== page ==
Wednesday, March 08, 2006

Who Cares About Rhythm?

In order of importance to me, the basic musical elements:

1) Counterpoint

2) Harmony

3) Melody

4) Rhythm


Rhythm has never been particularly important to me. Or rather, it has always ranked as least important on my list of the musical elements, and it is the last musical element that I usually address in any given composition. I'm really not sure exactly why this is, but it is: I could write pieces with surface rhythms of constant eighth-notes or constant sixteenth-notes for the rest of my days and I'd be OK with it. Well, that's an exaggeration, but it's nearly true and you get the point.

Being a guitarist - i.e. playing an instrument on which music is not delimited by the human need to breathe - probably has something to do with my attitudes about rhythm, but another aspect would have to be my love of trance-inducing textures. I happen to love motoric perpetuo motu pieces, whether they be polyphonic or homophonic in conception, because of the introspective states of consciousness they lead me into. Pieces with broad ranges of rhythmic elements usually don't take me to places that I enjoy as much. Especially if the rhythms lead to semi-voluntary reactions like toe-tapping. Strange, but true.

Examples of great perpetual motion pieces that I love would include any one of the dozens of solo instrumental preludes that J.S. Bach composed which fall into this category. Literally any one of them, because they all take me to sublime places of deep introspective joy: The Cello Prelude BWV 1007, The Lute Prelude in C Minor (Usually played in D minor on the guitar), the list goes on. I love those kinds of pieces. Tons of prestos, doubles of dances, and similar pieces of his also fall into this category.

Back when I was a pop, rock, and jazz music writer, I didn't worry about rhythm either because it was already there: If I was writing a bossa nova, I instinctively knew what the rhythmic parameters of a bossa were. It was like that for everything: Swing standards, rumbas, sambas, whatever: The rhythmic parameters were like given elements.

When I started to become interested in more traditional forms of music writing, I wanted to come up with my own unique approach to rhythm just as I had previously with harmony and then counterpoint. At first all of my efforts in this area were failures because they all lead to one of only two places: Back to jazz or to Baroque dance paradigms (Which is really only one thing, when you think about it). I wasn't satisfied with these results because I wanted the rhythmic elements to be as unique as the contrapuntal, harmonic, melodic, and formal elements were. In short, I wanted to avoid all types of stylistic paradigms and given elements.

Since I couldn't figure out how to do this at first, I just used the obvious solution: Forget about rhythm as entirely as possible. There. That was easy, wasn't it? Didn't hurt at all, and it wasn't the least bit scary. And, so long as I was writing only solo guitar miniatures, it worked out perfectly well.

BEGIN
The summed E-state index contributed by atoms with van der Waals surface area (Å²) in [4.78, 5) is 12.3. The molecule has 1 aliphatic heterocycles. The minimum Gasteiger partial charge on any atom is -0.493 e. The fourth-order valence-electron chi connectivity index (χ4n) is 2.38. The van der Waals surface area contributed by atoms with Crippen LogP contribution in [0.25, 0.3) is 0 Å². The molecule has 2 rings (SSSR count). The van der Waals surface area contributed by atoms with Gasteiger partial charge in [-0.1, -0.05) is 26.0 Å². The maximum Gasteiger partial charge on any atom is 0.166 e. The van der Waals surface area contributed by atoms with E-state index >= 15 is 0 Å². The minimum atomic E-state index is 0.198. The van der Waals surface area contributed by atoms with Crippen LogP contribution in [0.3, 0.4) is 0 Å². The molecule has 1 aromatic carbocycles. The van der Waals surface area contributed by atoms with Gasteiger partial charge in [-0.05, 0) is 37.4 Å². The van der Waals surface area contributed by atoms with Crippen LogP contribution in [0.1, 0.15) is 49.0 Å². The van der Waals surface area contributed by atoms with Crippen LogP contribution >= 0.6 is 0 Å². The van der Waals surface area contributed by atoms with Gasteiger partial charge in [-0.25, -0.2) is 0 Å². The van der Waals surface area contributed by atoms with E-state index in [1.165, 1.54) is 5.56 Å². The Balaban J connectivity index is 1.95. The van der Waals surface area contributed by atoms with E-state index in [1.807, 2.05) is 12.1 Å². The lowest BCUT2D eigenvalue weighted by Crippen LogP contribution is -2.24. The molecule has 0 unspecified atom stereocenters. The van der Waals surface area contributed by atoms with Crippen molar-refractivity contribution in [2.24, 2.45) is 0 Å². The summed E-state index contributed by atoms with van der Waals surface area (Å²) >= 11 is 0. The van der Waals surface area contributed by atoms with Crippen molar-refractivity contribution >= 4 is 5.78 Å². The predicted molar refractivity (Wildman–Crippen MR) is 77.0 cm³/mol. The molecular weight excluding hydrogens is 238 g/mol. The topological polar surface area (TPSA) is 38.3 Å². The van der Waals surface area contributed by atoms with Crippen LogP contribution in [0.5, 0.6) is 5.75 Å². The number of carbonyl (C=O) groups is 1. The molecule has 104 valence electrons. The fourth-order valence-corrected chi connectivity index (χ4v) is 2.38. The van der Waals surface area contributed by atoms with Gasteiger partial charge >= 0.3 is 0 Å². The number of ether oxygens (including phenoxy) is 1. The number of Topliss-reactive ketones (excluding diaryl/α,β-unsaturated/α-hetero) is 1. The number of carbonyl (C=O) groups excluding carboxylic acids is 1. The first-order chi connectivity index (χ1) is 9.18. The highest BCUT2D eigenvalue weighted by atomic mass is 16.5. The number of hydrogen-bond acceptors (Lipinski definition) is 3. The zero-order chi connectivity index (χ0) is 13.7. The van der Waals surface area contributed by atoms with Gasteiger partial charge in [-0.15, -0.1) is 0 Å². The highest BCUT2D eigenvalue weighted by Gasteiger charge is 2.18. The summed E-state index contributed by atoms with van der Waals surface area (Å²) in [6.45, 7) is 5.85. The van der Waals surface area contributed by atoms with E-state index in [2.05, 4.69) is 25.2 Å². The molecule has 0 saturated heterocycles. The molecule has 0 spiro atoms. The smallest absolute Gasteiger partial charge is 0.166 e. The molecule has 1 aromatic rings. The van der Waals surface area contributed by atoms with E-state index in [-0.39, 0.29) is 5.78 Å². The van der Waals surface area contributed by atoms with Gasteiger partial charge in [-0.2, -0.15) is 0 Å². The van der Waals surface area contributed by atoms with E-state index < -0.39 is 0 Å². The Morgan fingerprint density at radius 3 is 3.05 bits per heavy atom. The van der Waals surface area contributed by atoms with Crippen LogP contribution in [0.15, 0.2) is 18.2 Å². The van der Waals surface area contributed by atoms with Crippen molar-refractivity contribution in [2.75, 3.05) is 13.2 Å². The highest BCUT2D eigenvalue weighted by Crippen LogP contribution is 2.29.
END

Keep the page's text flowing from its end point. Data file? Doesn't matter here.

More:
When I started writing fugue subjects I came up with one type of solution: By composing them as canons, the demands of the counterpoint would create rhythmic variety which was perfectly natural and entirely organic. This example of the final two versions of a fugue subject I developed in canon demonstrates this approach (From one of last year's posts):

This obviously works out quite well, but I was still looking for some other kind of an approach to rhythm that would be just as organic but would be generated by the counterpoint or harmony directly. Now, I had been introduced to Schillinger's "resultants of interference" decades before, and as I came to understand their connection to intervallic ratios in the overtone series they increased in my estimation, but applying them directly always seemed arbitrary and lead to less-than-satisfying results.

Well, a new approach I have come up with allows for the harmonic and contrapuntal "desires" of the piece to generate the rhythmic elements. Basically, I look for "cracks" (Or opportunities) in the piece that will allow for harmonic completions or contrapuntal devices to be introduced with rhythmic variations. Then, I allow those "germs" to infect the rest of the piece. I've experimented with this approach a few times before, but now I've developed the technique to the point where I have a proceedure developed. I'm currently applying it to the guitar fugue I'm writing, and initial results are encouraging.


I have a friend named Bill Pettaway (Now a hugely successful pop music writer/producer) who is the most rhythmically oriented guitarist I ever met. Back in the late 70's when we were at the Guitar Institute SW together he was playing all of this thumb-slapping awesomeness on the guitar the likes of which I had never heard before, and have never heard since. I was the guy who was into harmonic theory: The polar opposite of Bill.


I could so love her. LOL!


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